At this stage of development, it is becoming increasingly important to gain acceptance from peers and many will establish peer groups at this time that they will take through their whole secondary school experience. All parents hope that their sons and daughters end up with a 'great group of friends' – but what does that really mean from a parenting perspective? Realistically, you want them to 'hang out' with peers who have similar values and attitudes as you have hopefully tried to instil in them. Sadly, that doesn't always happen and when it comes to alcohol and parties, that can end up being a nightmare for some parents!

Coffey states that research has found that, not surprisingly, one of the chief concerns of students at this time is 'making new friends and fitting in'. If they've come from other schools, some will grieve for the friendships they had there and even if they go to a K-12 school, there is always a significant influx of new students that will undoubtedly impact upon existing friendships. It's important to note that this concern has usually disappeared by mid-way through Term 1 as the friendship groups start to settle and the students 'find their place'.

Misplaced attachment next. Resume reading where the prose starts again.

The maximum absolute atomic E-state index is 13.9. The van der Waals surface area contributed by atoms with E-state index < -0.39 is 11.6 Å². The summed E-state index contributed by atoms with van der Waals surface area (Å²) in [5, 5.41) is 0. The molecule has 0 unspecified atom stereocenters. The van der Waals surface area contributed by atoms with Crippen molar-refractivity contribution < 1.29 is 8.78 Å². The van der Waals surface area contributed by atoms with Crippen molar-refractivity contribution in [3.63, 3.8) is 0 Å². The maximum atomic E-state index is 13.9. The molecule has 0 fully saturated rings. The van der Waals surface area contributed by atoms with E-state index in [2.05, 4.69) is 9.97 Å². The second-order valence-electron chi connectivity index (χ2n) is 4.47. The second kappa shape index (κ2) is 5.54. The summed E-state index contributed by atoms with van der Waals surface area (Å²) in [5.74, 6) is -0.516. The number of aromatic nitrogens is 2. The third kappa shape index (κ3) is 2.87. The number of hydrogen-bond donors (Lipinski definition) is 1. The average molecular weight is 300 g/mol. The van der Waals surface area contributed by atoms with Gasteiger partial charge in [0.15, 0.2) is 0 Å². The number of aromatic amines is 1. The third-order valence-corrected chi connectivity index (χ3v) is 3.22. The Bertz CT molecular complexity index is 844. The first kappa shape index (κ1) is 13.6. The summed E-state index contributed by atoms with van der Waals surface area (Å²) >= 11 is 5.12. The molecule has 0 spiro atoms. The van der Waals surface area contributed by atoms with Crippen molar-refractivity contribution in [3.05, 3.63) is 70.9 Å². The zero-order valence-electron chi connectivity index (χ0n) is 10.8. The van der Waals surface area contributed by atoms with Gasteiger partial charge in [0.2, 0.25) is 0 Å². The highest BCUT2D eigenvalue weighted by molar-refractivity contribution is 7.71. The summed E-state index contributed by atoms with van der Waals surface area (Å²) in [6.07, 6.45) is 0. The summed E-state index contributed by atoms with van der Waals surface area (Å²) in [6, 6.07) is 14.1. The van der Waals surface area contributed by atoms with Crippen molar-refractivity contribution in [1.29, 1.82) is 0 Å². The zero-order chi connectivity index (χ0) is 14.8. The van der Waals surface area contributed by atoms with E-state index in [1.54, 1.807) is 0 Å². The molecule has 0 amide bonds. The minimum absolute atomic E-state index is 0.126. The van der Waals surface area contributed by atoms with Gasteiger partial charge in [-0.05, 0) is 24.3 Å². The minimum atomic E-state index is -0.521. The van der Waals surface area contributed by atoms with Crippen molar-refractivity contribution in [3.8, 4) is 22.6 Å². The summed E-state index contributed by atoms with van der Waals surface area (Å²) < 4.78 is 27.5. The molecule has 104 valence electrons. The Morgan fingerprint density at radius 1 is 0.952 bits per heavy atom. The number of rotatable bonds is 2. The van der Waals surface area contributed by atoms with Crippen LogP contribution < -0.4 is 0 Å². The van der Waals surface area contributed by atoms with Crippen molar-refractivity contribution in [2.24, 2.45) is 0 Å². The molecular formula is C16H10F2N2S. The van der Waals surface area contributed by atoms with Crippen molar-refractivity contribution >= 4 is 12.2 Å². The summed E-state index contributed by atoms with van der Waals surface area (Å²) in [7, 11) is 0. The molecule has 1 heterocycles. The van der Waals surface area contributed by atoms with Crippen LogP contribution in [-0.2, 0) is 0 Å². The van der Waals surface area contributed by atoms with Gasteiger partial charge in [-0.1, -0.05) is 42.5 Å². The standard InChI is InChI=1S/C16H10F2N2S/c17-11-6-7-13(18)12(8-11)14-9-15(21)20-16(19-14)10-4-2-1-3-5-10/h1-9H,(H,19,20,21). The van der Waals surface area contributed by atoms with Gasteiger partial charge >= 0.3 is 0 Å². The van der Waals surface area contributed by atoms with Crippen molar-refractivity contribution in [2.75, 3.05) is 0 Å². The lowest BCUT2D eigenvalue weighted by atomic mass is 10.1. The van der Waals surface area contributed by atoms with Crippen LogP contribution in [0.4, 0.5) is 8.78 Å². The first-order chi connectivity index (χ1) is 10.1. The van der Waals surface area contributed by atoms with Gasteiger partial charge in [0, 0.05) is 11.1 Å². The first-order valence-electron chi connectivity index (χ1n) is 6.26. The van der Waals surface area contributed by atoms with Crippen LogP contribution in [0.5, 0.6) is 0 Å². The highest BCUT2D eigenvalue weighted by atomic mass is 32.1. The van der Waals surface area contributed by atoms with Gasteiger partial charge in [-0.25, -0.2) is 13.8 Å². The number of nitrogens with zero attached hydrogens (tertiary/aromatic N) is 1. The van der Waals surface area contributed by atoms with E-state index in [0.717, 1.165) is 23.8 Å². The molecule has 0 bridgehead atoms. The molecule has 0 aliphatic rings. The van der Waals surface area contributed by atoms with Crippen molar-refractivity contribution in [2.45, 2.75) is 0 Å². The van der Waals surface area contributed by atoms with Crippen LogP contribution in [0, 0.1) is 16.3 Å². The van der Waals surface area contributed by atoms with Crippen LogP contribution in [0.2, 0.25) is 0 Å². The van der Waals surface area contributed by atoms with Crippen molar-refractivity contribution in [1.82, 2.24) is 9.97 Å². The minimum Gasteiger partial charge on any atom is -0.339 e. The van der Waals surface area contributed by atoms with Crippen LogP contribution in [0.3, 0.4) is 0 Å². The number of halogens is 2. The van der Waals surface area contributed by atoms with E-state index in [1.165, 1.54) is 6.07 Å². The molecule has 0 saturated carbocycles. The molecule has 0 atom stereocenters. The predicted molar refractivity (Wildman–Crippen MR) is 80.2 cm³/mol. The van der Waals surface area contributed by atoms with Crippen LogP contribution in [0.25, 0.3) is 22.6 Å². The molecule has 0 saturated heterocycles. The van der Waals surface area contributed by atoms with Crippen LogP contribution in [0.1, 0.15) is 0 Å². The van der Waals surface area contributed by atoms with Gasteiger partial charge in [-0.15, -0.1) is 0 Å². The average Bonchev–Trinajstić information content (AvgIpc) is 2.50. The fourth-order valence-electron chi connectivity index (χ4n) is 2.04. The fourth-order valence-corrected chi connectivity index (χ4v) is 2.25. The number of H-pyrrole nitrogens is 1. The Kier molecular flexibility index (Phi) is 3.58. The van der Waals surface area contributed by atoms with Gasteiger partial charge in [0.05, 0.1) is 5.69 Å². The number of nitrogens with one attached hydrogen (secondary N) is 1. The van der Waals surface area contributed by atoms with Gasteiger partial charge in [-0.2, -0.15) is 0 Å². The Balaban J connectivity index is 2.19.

Now, you can't choose your child's friends for them (as much as I'm sure many of you would like to!) but I did suggest that there are a few simple things you can do to ensure you know as much as possible about what is going on in this area. Remember, what happens during this period is really going to help you in the years ahead around socializing. So, do your best to do the following:

·       keep talking to your child and show an interest
·       be involved
·       meet their new friends
·       meet their new friends' parents
·       don't be afraid to express concern if you're worried about who they're hanging out with - if you don't feel comfortable with their friends, let them know but do it carefully and respectfully but, if it doesn't feel right, it most probably isn't and you need to let your child know how you feel